Anti-Aliased: Who decided brown was such an awesome color?

Pet peeve time, ladies and gentlemen. I despise the realism movement in video games. Sure, I love seeing more accurate graphics and more realistic environments -- that's the nice part. I get to use my nice computer to explore amazing landscapes and take part in some beautiful interactions.

But, whoever wrote the equation "Brown + Grass + Bland Colors = Realism" needs to have their head checked. With all of this amazing technology, we've seemed to have forgotten the magic of what games stand for. But what really gets me is the culture that's springing around this phenomenon. Apparently "toony" games aren't welcome here anymore. So I need to ask the question: "Who decided brown was an awesome color?"

Realism is, in my mind, overrated. Graphics keep improving (which is good, don't get me wrong) but our interest in what we want to see keeps dwindling. Now it seems as if the game's graphics are only good if you can see the hairy mole on the character's right upper lip, or Marcus Fenix's lovely pockmarked face on every NPC you interact with.

Seriously though, do we need to see every dimple in Marcus's face to enjoy Gears of War? Of course not, yet the conversation coming up in forums is that things are getting "too stylized" or "too cartoony." What most people seem to be missing, however, is that just because the art isn't super brown and realistic doesn't mean it can't be extremely serious in places.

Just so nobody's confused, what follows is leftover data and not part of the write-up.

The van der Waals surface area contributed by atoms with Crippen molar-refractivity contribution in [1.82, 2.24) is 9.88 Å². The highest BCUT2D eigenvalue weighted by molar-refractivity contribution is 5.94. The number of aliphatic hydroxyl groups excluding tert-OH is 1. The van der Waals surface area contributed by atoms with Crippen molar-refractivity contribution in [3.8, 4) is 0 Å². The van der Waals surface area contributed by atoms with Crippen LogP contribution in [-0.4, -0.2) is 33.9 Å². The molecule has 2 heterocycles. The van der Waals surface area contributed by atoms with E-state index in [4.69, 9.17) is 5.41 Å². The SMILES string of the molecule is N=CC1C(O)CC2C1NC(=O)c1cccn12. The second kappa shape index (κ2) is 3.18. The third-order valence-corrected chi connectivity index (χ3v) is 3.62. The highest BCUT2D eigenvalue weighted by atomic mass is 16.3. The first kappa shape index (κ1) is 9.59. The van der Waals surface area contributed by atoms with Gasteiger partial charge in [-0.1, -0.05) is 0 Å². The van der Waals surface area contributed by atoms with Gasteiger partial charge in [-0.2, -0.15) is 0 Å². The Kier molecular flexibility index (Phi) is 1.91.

This is big with the eventual release of Star Wars: The Old Republic. Many fans are really disappointed that BioWare took the road of artistic design instead of making everything gunmetal grey and covered in lightsabers. It's as if there's something flawed or "wrong" about trying to make something colorful rather than something that mimics real life.

And that's where the problem lies. We keep pushing forwards with our graphics and one of the phrases we like to use is, "Look at how good it is!" rather than the phrase "Look at how realistic it is." Somewhere along the path of art design, people began to insert the idea that the more realistic and detailed it was, the better it was. Because that set of ideas is now the ruling mentality, everyone keeps demanding that the graphics should be on par with the latest technology.

So when people see graphics that are shiny, bright, and tweaked non-proportionally, they begin to react in a frothing panic. The graphics police seem to step in and whine, whine, whine because their new MMO doesn't stand a chance next to "next-gen" technology. But these creations invoke a sense of timelessness that their graphically advanced counterparts do not.

Case in point, let's look at one of the failures of advanced graphics. A tale I like to call "BrownQuest 2: Revenge of the Brown World." It's a game that launched back in 2004 to considerable hype over it's advanced graphics engine that made other MMO games look weak and undeserving when standing next to it. People thought it was going to be the most amazing thing released -- until it launched.

This article was originally published on Massively.